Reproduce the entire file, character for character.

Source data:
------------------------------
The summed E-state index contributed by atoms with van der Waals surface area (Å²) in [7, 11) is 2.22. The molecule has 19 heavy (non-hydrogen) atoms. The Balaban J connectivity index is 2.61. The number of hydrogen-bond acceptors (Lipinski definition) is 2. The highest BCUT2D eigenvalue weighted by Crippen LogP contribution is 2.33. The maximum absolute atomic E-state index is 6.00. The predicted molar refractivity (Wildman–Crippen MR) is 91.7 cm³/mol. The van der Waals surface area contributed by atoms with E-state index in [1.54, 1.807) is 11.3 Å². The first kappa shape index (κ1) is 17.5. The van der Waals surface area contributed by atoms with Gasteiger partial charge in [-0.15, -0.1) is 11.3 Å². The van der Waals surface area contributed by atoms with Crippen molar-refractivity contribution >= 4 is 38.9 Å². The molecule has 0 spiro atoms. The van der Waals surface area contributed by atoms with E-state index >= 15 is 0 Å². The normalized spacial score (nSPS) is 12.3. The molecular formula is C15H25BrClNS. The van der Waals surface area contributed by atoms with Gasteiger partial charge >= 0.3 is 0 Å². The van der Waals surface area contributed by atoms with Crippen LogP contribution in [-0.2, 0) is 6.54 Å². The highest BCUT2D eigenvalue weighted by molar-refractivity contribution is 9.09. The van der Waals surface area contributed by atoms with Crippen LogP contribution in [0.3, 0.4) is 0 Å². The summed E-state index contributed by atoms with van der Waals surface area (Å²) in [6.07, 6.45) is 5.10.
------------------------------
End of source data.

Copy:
The summed E-state index contributed by atoms with van der Waals surface area (Å²) in [7, 11) is 2.22. The molecule has 19 heavy (non-hydrogen) atoms. The Balaban J connectivity index is 2.61. The number of hydrogen-bond acceptors (Lipinski definition) is 2. The highest BCUT2D eigenvalue weighted by Crippen LogP contribution is 2.33. The maximum absolute atomic E-state index is 6.00. The predicted molar refractivity (Wildman–Crippen MR) is 91.7 cm³/mol. The van der Waals surface area contributed by atoms with E-state index in [1.54, 1.807) is 11.3 Å². The first kappa shape index (κ1) is 17.5. The van der Waals surface area contributed by atoms with Gasteiger partial charge in [-0.15, -0.1) is 11.3 Å². The van der Waals surface area contributed by atoms with Crippen molar-refractivity contribution >= 4 is 38.9 Å². The molecule has 0 spiro atoms. The van der Waals surface area contributed by atoms with E-state index >= 15 is 0 Å². The normalized spacial score (nSPS) is 12.3. The molecular formula is C15H25BrClNS. The van der Waals surface area contributed by atoms with Gasteiger partial charge >= 0.3 is 0 Å². The van der Waals surface area contributed by atoms with Crippen LogP contribution in [-0.2, 0) is 6.54 Å². The highest BCUT2D eigenvalue weighted by molar-refractivity contribution is 9.09. The van der Waals surface area contributed by atoms with Crippen LogP contribution in [0.3, 0.4) is 0 Å². The summed E-state index contributed by atoms with van der Waals surface area (Å²) in [6.07, 6.45) is 5.10.